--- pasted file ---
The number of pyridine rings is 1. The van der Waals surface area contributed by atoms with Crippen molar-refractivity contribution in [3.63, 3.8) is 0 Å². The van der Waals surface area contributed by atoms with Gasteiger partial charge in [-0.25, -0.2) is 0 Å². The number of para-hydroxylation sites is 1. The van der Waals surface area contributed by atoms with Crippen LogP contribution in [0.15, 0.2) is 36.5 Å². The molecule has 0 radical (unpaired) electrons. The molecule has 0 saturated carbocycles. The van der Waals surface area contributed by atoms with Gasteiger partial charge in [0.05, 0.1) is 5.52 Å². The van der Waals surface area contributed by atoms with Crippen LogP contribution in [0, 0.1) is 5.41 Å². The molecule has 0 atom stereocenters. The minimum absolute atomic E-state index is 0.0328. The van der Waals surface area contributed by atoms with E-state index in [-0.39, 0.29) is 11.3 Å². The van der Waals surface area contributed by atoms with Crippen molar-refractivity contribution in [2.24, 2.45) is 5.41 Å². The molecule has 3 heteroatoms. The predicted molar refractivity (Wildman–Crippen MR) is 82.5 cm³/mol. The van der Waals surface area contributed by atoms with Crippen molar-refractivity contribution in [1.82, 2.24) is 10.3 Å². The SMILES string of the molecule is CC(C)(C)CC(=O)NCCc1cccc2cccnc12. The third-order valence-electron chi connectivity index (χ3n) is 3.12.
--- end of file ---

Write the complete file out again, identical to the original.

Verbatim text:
The number of pyridine rings is 1. The van der Waals surface area contributed by atoms with Crippen molar-refractivity contribution in [3.63, 3.8) is 0 Å². The van der Waals surface area contributed by atoms with Gasteiger partial charge in [-0.25, -0.2) is 0 Å². The number of para-hydroxylation sites is 1. The van der Waals surface area contributed by atoms with Crippen LogP contribution in [0.15, 0.2) is 36.5 Å². The molecule has 0 radical (unpaired) electrons. The molecule has 0 saturated carbocycles. The van der Waals surface area contributed by atoms with Gasteiger partial charge in [0.05, 0.1) is 5.52 Å². The van der Waals surface area contributed by atoms with Crippen LogP contribution in [0, 0.1) is 5.41 Å². The molecule has 0 atom stereocenters. The minimum absolute atomic E-state index is 0.0328. The van der Waals surface area contributed by atoms with E-state index in [-0.39, 0.29) is 11.3 Å². The van der Waals surface area contributed by atoms with Crippen molar-refractivity contribution in [2.24, 2.45) is 5.41 Å². The molecule has 3 heteroatoms. The predicted molar refractivity (Wildman–Crippen MR) is 82.5 cm³/mol. The van der Waals surface area contributed by atoms with Crippen molar-refractivity contribution in [1.82, 2.24) is 10.3 Å². The SMILES string of the molecule is CC(C)(C)CC(=O)NCCc1cccc2cccnc12. The third-order valence-electron chi connectivity index (χ3n) is 3.12.